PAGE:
Following reconstitution of KV1 into 100 mg/ml DMPC to a polypeptide concentration of 10 mg/ml, synthetic WT or V7E mutant ID peptides were added at room temperature, heated to 30°C to facilitate mixing, then returned to 20°C and allowed to equilibrate for several hours. Following this, temperature-resolved FTIR spectra were recorded. All ID- KV1 interaction experiments and controls were performed with the sample being held at a range of discrete temperatures between 5°C and 80°C, involving several heating and cooling cycles in order to judge reversibility or otherwise of conformational changes observed. WT or V7E ID peptides were mixed with KV1 polypeptide at molar ratios of 1∶2, 1∶1 or 2.5∶1 (ID:KV1) as indicated.

Results

Secondary Structure of KV1 Varies with Environment and Reconstitution Technique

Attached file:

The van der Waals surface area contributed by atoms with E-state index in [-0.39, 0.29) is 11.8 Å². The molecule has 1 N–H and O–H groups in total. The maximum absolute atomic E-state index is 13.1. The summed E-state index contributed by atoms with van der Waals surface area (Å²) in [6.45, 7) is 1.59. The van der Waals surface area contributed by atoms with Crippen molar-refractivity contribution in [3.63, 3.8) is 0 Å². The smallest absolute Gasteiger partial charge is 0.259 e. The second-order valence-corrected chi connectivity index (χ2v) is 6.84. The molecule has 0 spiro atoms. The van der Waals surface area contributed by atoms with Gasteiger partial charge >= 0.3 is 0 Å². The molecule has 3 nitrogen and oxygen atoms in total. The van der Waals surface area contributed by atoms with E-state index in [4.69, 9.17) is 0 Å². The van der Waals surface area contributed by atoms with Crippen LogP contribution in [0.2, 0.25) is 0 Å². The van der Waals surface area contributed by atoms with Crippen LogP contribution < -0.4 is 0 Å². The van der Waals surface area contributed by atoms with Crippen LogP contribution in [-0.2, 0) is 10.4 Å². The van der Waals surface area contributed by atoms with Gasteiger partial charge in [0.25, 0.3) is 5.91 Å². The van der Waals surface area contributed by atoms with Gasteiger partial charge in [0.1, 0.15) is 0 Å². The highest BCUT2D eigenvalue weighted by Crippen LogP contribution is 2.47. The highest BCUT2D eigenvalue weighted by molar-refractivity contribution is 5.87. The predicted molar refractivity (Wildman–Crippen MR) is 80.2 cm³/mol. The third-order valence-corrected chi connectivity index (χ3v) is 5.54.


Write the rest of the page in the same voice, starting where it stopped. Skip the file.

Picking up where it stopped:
First, KV1 polypeptide (10 mg/ml final concentration, as used throughout this study) was mixed with sodium dodecyl sulphate (SDS) to a final SDS concentration of 25 mM in DBS (pH 7.4), above the critical micellization concentration (CMC) for this detergent in these conditions. Simple mixing resulted in a predominantly aggregated peptide sample, characterized by cloudiness of the sample, and by a sharp intense peak at 1631 cm−1 in the amide I region of the infrared spectrum, with a minor amide I absorbance at 1657 cm−1 characteristic of α-helix (Fig. 1D) [20]. Using 25 mM SDS in DBS as a solvent, but solubilizing by the thin film method (no TFE), again resulted in a predominantly aggregated peptide, with a major infrared amide I absorbance at 1632 cm−1, and a secondary component arising from α-helix at 1654 cm−1 (Fig. 1E). KV1 prepared by thin film incorporation was, however, less aggregated than that prepared by simple mixing in SDS, as the contribution by α-helical structures in the infrared amide I region was proportionately greater using the thin film method.